We are, of course, the sum of our experiences. When it comes to how we view fantasy, I think we are each a crucible in which our influences are made molten and then shaped into something old-yet-new again. The early influences are at the core of our imaginative alloy.
I've been tracing the early fantasy visuals I was exposed to and attempting to unravel where each fits into how I imagine. How do you judge what was an important influence? This is my (undoubtedly shoddy) rubric: if you look at it now, you still feel a visceral reaction to the possibilities it hints at. These are the early influences I still find wonderful, and what I think they taught me.
As near as I can tell, the run of the "I...Vampire!" story in The House of Mystery was my first exposure to a grotty, lurid Gothic aesthetic. Get obsessed, and stay obsessed.
My first D&D book wasn't a game book at all. Instead, it was The Forest of Enchantment AD&D storybook I bought from the school book sale in elementary school. This scene of ren faire bards & druids vs. sword & sorcery warriors and wizards set an important tone: in fantasy, anything can be mixed. Do not bat an eye; do not cry "milieu!"
We didn't get the paper at my house when I was a kid, but when I was at my grandparents' house I would try to piece together the narrative of Prince Valiant comics from whatever Sunday papers they had forgotten to throw out. There would be gaps in the story, of course, but that didn't make my interest wane at all. I still believe that it's okay to have "gaps" in your game's story.
The mini-story books that came with the first bunch of He-Man toys were also terribly captivating. The cartoon was a massive sanitized disappointment after the weird sword & sorcery aesthetic these comics deployed. It seemed like the creative team didn't feel the need to check their weirder impulses: a skull-faced would-be conqueror? A barbarian on a giant green tiger? A space cop entering the fray? Let weirdness be your permission slip.
Speaking of He-Man, I could spend all day looking at this decal for the dungeon of Castle Greyskull and wondering what each of those beasts entailed. The monsters you see are only half the story; there are also the monsters you never see fully--those are the ones that stay with you.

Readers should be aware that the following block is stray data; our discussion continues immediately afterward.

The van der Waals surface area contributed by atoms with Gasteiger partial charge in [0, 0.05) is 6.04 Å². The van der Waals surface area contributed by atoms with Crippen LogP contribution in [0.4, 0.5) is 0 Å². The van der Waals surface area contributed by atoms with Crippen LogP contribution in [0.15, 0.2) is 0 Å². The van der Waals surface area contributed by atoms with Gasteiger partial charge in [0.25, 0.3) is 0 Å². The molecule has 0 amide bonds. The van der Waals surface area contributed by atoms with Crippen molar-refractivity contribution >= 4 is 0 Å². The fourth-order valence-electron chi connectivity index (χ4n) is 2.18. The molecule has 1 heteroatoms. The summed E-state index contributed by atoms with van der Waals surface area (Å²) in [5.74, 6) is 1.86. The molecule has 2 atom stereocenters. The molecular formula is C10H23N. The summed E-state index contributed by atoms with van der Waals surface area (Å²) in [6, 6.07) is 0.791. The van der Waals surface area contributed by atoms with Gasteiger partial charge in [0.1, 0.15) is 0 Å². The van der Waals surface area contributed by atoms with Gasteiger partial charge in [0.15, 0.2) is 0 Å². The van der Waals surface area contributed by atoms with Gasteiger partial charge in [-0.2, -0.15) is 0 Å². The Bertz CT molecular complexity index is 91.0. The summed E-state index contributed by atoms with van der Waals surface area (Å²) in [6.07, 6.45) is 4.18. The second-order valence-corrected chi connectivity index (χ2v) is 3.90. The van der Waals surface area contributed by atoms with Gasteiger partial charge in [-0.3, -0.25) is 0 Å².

Before I read Tolkien or C.S. Lewis, my mother's friend gave me a set of Lloyd Alexander's Prydain books. This was my first real introduction to Celtic myth; it's brilliant to steal from and re-shape myth.
That same friend also gave me a tarot deck illustrated by Palladini. I still have it. Incorporating resonant symbols is a useful shorthand.
The Dragon's Lair game was always broken and unplayable at Chuck E. Cheese, but that didn't stop me from watching the demo loop over and over again. It was all action scenes, really; remember action and keep things moving.
The Sorcery! books were the intermediate step between Choose Your Own Adventure and D&D for me. They were chock full of grotty, weird John Blanche art. These were definitely the gateway drug that led me to play Warhammer in high school. Sometimes it's okay for your character to die horribly--as long as that is entertaining, you'll be moved to start again from the beginning. (It's also okay to fudge things to get to the end!)
My aunt gave me the Scary Stories to Tell in the Dark books. The art by Stephen Gammell is utterly amazing. I'll never get over this stuff. The pictures are all from well-worn campfire tales--but even though the shape of those stories aren't surprising, the art does surprising things with them. You can do new things with old ideas.
The art from my first Lovecraft books. I love the limited palette. It's liberating to do a lot with a limited pool of color.
The summer I started playing D&D was also the summer I was reading Moorcock's Elric books. In my mind, D&D was mystical and hazy and effete and decadent like the covers of these novels. Escapism is one of the finest things.